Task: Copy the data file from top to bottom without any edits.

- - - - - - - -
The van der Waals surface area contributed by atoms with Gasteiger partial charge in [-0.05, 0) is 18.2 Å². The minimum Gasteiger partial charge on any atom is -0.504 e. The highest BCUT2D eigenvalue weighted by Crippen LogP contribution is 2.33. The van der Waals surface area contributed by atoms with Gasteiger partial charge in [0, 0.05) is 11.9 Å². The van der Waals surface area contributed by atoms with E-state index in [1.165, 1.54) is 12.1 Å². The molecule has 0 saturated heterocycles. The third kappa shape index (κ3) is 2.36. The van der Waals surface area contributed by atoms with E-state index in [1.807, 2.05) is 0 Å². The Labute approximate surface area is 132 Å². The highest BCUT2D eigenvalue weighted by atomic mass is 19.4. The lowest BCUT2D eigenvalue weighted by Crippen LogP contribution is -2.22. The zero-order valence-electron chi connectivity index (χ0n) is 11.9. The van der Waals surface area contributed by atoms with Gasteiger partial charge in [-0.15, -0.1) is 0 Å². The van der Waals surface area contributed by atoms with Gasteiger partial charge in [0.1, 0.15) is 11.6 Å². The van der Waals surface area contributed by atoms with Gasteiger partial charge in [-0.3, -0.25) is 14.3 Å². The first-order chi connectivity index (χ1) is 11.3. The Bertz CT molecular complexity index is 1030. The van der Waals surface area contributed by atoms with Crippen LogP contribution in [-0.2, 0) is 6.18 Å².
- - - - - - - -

The van der Waals surface area contributed by atoms with Gasteiger partial charge in [-0.05, 0) is 18.2 Å². The minimum Gasteiger partial charge on any atom is -0.504 e. The highest BCUT2D eigenvalue weighted by Crippen LogP contribution is 2.33. The van der Waals surface area contributed by atoms with Gasteiger partial charge in [0, 0.05) is 11.9 Å². The van der Waals surface area contributed by atoms with E-state index in [1.165, 1.54) is 12.1 Å². The molecule has 0 saturated heterocycles. The third kappa shape index (κ3) is 2.36. The van der Waals surface area contributed by atoms with E-state index in [1.807, 2.05) is 0 Å². The Labute approximate surface area is 132 Å². The highest BCUT2D eigenvalue weighted by atomic mass is 19.4. The lowest BCUT2D eigenvalue weighted by Crippen LogP contribution is -2.22. The zero-order valence-electron chi connectivity index (χ0n) is 11.9. The van der Waals surface area contributed by atoms with Gasteiger partial charge in [-0.15, -0.1) is 0 Å². The van der Waals surface area contributed by atoms with Gasteiger partial charge in [0.1, 0.15) is 11.6 Å². The van der Waals surface area contributed by atoms with Gasteiger partial charge in [-0.3, -0.25) is 14.3 Å². The first-order chi connectivity index (χ1) is 11.3. The Bertz CT molecular complexity index is 1030. The van der Waals surface area contributed by atoms with Crippen LogP contribution in [-0.2, 0) is 6.18 Å².